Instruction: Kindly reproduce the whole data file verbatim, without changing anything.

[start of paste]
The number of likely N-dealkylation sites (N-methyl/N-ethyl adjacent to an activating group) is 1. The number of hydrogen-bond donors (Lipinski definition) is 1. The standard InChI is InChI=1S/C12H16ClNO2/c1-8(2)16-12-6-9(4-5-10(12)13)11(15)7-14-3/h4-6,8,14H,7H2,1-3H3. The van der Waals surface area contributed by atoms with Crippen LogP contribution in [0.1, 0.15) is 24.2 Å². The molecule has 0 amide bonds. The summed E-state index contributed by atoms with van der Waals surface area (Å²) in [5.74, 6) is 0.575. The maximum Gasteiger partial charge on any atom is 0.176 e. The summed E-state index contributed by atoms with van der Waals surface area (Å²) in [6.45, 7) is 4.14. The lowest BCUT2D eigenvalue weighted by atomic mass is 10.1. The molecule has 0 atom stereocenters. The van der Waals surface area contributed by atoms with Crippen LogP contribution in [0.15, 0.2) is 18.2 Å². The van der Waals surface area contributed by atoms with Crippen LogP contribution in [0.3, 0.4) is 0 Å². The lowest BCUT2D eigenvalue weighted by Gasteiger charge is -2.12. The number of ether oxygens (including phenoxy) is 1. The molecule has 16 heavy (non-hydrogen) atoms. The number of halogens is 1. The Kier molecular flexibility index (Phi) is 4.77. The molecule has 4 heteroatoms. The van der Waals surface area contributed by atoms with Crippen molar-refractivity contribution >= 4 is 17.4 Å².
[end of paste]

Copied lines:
The number of likely N-dealkylation sites (N-methyl/N-ethyl adjacent to an activating group) is 1. The number of hydrogen-bond donors (Lipinski definition) is 1. The standard InChI is InChI=1S/C12H16ClNO2/c1-8(2)16-12-6-9(4-5-10(12)13)11(15)7-14-3/h4-6,8,14H,7H2,1-3H3. The van der Waals surface area contributed by atoms with Crippen LogP contribution in [0.1, 0.15) is 24.2 Å². The molecule has 0 amide bonds. The summed E-state index contributed by atoms with van der Waals surface area (Å²) in [5.74, 6) is 0.575. The maximum Gasteiger partial charge on any atom is 0.176 e. The summed E-state index contributed by atoms with van der Waals surface area (Å²) in [6.45, 7) is 4.14. The lowest BCUT2D eigenvalue weighted by atomic mass is 10.1. The molecule has 0 atom stereocenters. The van der Waals surface area contributed by atoms with Crippen LogP contribution in [0.15, 0.2) is 18.2 Å². The van der Waals surface area contributed by atoms with Crippen LogP contribution in [0.3, 0.4) is 0 Å². The lowest BCUT2D eigenvalue weighted by Gasteiger charge is -2.12. The number of ether oxygens (including phenoxy) is 1. The molecule has 16 heavy (non-hydrogen) atoms. The number of halogens is 1. The Kier molecular flexibility index (Phi) is 4.77. The molecule has 4 heteroatoms. The van der Waals surface area contributed by atoms with Crippen molar-refractivity contribution >= 4 is 17.4 Å².